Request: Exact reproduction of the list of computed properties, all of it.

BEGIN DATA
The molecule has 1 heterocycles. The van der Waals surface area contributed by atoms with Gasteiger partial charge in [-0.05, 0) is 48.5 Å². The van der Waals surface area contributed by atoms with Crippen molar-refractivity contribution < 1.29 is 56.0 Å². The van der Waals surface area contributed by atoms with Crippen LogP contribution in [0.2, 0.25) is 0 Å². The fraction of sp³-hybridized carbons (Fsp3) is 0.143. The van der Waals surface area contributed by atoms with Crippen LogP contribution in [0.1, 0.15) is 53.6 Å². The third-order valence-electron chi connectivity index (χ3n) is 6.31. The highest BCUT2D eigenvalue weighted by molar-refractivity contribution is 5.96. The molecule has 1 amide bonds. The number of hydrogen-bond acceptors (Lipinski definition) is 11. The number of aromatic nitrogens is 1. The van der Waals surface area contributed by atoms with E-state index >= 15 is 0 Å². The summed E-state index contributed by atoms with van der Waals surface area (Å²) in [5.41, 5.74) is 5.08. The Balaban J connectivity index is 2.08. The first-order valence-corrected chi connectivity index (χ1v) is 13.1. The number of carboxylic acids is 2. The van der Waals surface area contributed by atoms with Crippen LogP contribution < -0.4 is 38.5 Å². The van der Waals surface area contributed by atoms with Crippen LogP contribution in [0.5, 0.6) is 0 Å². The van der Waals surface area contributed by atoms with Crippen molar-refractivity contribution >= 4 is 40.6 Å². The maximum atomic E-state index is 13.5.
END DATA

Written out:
The molecule has 1 heterocycles. The van der Waals surface area contributed by atoms with Gasteiger partial charge in [-0.05, 0) is 48.5 Å². The van der Waals surface area contributed by atoms with Crippen molar-refractivity contribution < 1.29 is 56.0 Å². The van der Waals surface area contributed by atoms with Crippen LogP contribution in [0.2, 0.25) is 0 Å². The fraction of sp³-hybridized carbons (Fsp3) is 0.143. The van der Waals surface area contributed by atoms with Crippen LogP contribution in [0.1, 0.15) is 53.6 Å². The third-order valence-electron chi connectivity index (χ3n) is 6.31. The highest BCUT2D eigenvalue weighted by molar-refractivity contribution is 5.96. The molecule has 1 amide bonds. The number of hydrogen-bond acceptors (Lipinski definition) is 11. The number of aromatic nitrogens is 1. The van der Waals surface area contributed by atoms with E-state index >= 15 is 0 Å². The summed E-state index contributed by atoms with van der Waals surface area (Å²) in [5.41, 5.74) is 5.08. The Balaban J connectivity index is 2.08. The first-order valence-corrected chi connectivity index (χ1v) is 13.1. The number of carboxylic acids is 2. The van der Waals surface area contributed by atoms with Crippen LogP contribution < -0.4 is 38.5 Å². The van der Waals surface area contributed by atoms with Crippen LogP contribution in [0.5, 0.6) is 0 Å². The van der Waals surface area contributed by atoms with Crippen molar-refractivity contribution >= 4 is 40.6 Å². The maximum atomic E-state index is 13.5.